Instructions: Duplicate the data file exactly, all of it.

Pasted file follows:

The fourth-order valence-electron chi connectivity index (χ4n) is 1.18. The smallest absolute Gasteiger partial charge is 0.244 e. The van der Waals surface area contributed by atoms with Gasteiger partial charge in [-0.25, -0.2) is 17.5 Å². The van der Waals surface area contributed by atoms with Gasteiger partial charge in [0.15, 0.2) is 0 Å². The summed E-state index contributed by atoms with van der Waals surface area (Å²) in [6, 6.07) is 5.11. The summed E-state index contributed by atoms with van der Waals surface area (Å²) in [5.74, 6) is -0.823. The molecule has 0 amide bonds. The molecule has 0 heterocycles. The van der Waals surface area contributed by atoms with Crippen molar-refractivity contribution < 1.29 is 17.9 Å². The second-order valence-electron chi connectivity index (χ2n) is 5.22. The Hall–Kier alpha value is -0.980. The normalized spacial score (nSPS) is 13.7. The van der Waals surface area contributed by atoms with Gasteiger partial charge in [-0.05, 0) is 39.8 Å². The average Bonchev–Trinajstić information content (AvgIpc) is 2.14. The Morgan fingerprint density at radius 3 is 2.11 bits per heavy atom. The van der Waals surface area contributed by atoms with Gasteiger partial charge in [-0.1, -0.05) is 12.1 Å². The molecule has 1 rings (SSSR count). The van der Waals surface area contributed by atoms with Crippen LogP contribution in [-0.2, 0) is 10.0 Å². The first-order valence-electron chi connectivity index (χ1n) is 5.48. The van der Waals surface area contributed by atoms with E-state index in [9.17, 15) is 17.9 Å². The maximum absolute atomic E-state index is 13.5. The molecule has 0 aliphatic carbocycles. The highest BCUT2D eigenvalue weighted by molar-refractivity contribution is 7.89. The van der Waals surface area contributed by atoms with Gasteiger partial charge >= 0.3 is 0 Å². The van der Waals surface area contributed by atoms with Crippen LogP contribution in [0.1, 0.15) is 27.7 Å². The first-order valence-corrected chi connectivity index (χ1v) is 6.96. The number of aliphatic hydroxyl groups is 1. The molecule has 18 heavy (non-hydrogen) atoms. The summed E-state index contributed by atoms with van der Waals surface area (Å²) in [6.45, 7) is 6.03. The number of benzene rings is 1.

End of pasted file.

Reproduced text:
The fourth-order valence-electron chi connectivity index (χ4n) is 1.18. The smallest absolute Gasteiger partial charge is 0.244 e. The van der Waals surface area contributed by atoms with Gasteiger partial charge in [-0.25, -0.2) is 17.5 Å². The van der Waals surface area contributed by atoms with Gasteiger partial charge in [0.15, 0.2) is 0 Å². The summed E-state index contributed by atoms with van der Waals surface area (Å²) in [6, 6.07) is 5.11. The summed E-state index contributed by atoms with van der Waals surface area (Å²) in [5.74, 6) is -0.823. The molecule has 0 amide bonds. The molecule has 0 heterocycles. The van der Waals surface area contributed by atoms with Crippen molar-refractivity contribution < 1.29 is 17.9 Å². The second-order valence-electron chi connectivity index (χ2n) is 5.22. The Hall–Kier alpha value is -0.980. The normalized spacial score (nSPS) is 13.7. The van der Waals surface area contributed by atoms with Gasteiger partial charge in [-0.05, 0) is 39.8 Å². The average Bonchev–Trinajstić information content (AvgIpc) is 2.14. The Morgan fingerprint density at radius 3 is 2.11 bits per heavy atom. The van der Waals surface area contributed by atoms with Gasteiger partial charge in [-0.1, -0.05) is 12.1 Å². The molecule has 1 rings (SSSR count). The van der Waals surface area contributed by atoms with Crippen LogP contribution in [-0.2, 0) is 10.0 Å². The first-order valence-electron chi connectivity index (χ1n) is 5.48. The van der Waals surface area contributed by atoms with E-state index in [9.17, 15) is 17.9 Å². The maximum absolute atomic E-state index is 13.5. The molecule has 0 aliphatic carbocycles. The highest BCUT2D eigenvalue weighted by molar-refractivity contribution is 7.89. The van der Waals surface area contributed by atoms with Gasteiger partial charge >= 0.3 is 0 Å². The van der Waals surface area contributed by atoms with Crippen LogP contribution in [0.1, 0.15) is 27.7 Å². The first-order valence-corrected chi connectivity index (χ1v) is 6.96. The number of aliphatic hydroxyl groups is 1. The molecule has 18 heavy (non-hydrogen) atoms. The summed E-state index contributed by atoms with van der Waals surface area (Å²) in [6.45, 7) is 6.03. The number of benzene rings is 1.